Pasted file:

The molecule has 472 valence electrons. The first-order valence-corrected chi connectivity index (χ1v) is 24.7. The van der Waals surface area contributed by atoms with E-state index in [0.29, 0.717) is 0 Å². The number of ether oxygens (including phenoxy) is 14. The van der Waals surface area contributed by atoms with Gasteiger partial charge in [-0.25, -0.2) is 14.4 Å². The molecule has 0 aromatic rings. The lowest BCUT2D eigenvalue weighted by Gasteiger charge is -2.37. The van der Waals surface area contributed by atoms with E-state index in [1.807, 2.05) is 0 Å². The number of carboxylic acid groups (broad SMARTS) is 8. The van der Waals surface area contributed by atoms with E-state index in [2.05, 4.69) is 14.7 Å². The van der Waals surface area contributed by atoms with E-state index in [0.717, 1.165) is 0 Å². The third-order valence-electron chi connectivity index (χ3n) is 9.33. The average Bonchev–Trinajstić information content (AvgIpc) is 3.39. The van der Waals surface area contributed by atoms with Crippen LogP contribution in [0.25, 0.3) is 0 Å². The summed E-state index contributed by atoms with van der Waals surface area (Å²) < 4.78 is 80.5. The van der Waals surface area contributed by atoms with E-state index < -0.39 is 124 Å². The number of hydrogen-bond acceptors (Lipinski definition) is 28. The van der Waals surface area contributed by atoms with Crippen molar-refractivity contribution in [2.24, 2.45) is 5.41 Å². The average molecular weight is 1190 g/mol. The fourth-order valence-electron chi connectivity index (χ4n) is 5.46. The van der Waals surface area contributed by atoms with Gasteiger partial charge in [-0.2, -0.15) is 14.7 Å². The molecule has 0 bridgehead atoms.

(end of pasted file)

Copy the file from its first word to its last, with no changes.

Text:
The molecule has 472 valence electrons. The first-order valence-corrected chi connectivity index (χ1v) is 24.7. The van der Waals surface area contributed by atoms with E-state index in [0.29, 0.717) is 0 Å². The number of ether oxygens (including phenoxy) is 14. The van der Waals surface area contributed by atoms with Gasteiger partial charge in [-0.25, -0.2) is 14.4 Å². The molecule has 0 aromatic rings. The lowest BCUT2D eigenvalue weighted by Gasteiger charge is -2.37. The van der Waals surface area contributed by atoms with E-state index in [1.807, 2.05) is 0 Å². The number of carboxylic acid groups (broad SMARTS) is 8. The van der Waals surface area contributed by atoms with E-state index in [2.05, 4.69) is 14.7 Å². The van der Waals surface area contributed by atoms with E-state index in [0.717, 1.165) is 0 Å². The third-order valence-electron chi connectivity index (χ3n) is 9.33. The average Bonchev–Trinajstić information content (AvgIpc) is 3.39. The van der Waals surface area contributed by atoms with Crippen LogP contribution in [0.25, 0.3) is 0 Å². The summed E-state index contributed by atoms with van der Waals surface area (Å²) < 4.78 is 80.5. The van der Waals surface area contributed by atoms with E-state index < -0.39 is 124 Å². The number of hydrogen-bond acceptors (Lipinski definition) is 28. The van der Waals surface area contributed by atoms with Crippen molar-refractivity contribution in [2.24, 2.45) is 5.41 Å². The average molecular weight is 1190 g/mol. The fourth-order valence-electron chi connectivity index (χ4n) is 5.46. The van der Waals surface area contributed by atoms with Gasteiger partial charge in [-0.2, -0.15) is 14.7 Å². The molecule has 0 bridgehead atoms.